Take a look at these schools and see how they’ve already begun to challenge the construct of school and the classroom.  These are all forward thinking schools (listed here from closest to traditional to least traditional, according to me)…they’re all awesome and all have room to improve.  However, what they have in common is that they are all schools for the future!!

Perhaps your school isn’t ready or able to make such a leap forward right now, that is fine.  However, what are you doing to create a dynamic educational experience that prepares students for the future?

I was tempted to explain these programs in brief but was concerned that an oversimplification of these wonderful programs just wouldn’t be fair.  So, I’m STRONGLY encouraging you to have a look at these programs (or at least a couple) and evaluate them yourself.

Carpe Diem School in various locations

Western Academy of Beijing – Capstone Program in Beijing, China

Roosevelt Innovation Academy in Lima, Peru

Summit Public Schools San Francisco, California

Green School in Bali, Indonesia

High Tech High in various locations

Khan Lab School in Mountain View, California

NOMAD in San Francisco, California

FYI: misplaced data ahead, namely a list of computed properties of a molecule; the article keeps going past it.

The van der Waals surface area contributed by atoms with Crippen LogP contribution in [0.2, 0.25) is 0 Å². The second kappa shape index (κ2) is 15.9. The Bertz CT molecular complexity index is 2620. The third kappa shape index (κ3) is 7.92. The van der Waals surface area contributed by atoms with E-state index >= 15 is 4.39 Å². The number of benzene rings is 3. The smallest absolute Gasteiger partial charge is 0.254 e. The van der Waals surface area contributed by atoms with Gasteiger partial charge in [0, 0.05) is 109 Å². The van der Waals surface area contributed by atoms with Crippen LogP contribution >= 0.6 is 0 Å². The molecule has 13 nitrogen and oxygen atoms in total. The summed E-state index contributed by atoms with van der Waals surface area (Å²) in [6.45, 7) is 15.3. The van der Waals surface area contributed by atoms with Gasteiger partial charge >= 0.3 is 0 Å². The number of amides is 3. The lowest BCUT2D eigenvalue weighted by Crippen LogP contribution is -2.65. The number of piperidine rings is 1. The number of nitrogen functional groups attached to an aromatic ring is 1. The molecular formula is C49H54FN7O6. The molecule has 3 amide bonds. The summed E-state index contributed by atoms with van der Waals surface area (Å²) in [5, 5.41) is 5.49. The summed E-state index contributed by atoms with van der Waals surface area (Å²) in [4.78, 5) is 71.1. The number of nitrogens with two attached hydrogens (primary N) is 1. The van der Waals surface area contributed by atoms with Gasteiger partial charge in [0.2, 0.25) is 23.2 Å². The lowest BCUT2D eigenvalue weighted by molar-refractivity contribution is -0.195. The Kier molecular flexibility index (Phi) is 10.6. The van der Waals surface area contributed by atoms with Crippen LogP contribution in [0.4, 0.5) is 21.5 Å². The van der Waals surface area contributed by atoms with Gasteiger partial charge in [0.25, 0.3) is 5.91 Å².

Think Global School in…well…nowhere and everywhere at the same time (if you look at one of these, this is it!!)

 

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ISTE Standards 3 and 4: A Deep Dive into Knowledge Creators and Innovative Designers

We’ve been spending time every couple weeks working with the Admin Team, led by the Tech Department, to explore and dig deeply into the ISTE Standards for Students.  It’s been a wonderful way for us to stop and think about the student experience at AC, especially as it relates to their engagement with the digital world.  The last time we met we dove deep into Standards three and four, exploring how it might look for students to be meeting these standards here at Academia Cotopaxi.  After taking some time to reflect on this conversation and look around school for ways that our students are meeting these standards, it has become very clear that we are already on the right track.